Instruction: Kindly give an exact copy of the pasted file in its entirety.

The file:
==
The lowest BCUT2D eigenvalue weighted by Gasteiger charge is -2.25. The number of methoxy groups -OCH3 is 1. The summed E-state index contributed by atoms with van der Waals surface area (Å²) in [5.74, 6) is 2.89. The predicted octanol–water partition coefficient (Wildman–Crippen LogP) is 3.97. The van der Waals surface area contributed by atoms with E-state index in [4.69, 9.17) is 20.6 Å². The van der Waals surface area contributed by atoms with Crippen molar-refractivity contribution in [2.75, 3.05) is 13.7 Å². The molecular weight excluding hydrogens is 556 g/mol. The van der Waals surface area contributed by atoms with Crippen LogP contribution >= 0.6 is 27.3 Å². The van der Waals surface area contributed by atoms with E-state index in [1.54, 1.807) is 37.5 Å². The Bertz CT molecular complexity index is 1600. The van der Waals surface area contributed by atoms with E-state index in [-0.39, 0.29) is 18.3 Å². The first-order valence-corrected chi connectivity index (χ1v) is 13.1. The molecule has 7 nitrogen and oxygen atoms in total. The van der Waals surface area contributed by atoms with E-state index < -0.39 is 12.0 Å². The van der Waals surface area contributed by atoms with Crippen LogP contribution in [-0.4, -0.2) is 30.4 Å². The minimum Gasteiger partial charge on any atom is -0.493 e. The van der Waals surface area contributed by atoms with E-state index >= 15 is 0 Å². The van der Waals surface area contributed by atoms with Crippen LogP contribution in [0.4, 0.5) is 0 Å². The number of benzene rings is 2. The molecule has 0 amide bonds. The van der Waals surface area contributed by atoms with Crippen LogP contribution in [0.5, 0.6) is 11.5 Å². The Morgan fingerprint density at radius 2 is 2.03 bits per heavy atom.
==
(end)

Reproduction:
The lowest BCUT2D eigenvalue weighted by Gasteiger charge is -2.25. The number of methoxy groups -OCH3 is 1. The summed E-state index contributed by atoms with van der Waals surface area (Å²) in [5.74, 6) is 2.89. The predicted octanol–water partition coefficient (Wildman–Crippen LogP) is 3.97. The van der Waals surface area contributed by atoms with E-state index in [4.69, 9.17) is 20.6 Å². The van der Waals surface area contributed by atoms with Crippen molar-refractivity contribution in [2.75, 3.05) is 13.7 Å². The molecular weight excluding hydrogens is 556 g/mol. The van der Waals surface area contributed by atoms with Crippen LogP contribution >= 0.6 is 27.3 Å². The van der Waals surface area contributed by atoms with E-state index in [1.54, 1.807) is 37.5 Å². The Bertz CT molecular complexity index is 1600. The van der Waals surface area contributed by atoms with E-state index in [-0.39, 0.29) is 18.3 Å². The first-order valence-corrected chi connectivity index (χ1v) is 13.1. The molecule has 7 nitrogen and oxygen atoms in total. The van der Waals surface area contributed by atoms with E-state index < -0.39 is 12.0 Å². The van der Waals surface area contributed by atoms with Crippen LogP contribution in [-0.4, -0.2) is 30.4 Å². The minimum Gasteiger partial charge on any atom is -0.493 e. The van der Waals surface area contributed by atoms with E-state index >= 15 is 0 Å². The van der Waals surface area contributed by atoms with Crippen LogP contribution in [0.4, 0.5) is 0 Å². The number of benzene rings is 2. The molecule has 0 amide bonds. The van der Waals surface area contributed by atoms with Crippen LogP contribution in [0.5, 0.6) is 11.5 Å². The Morgan fingerprint density at radius 2 is 2.03 bits per heavy atom.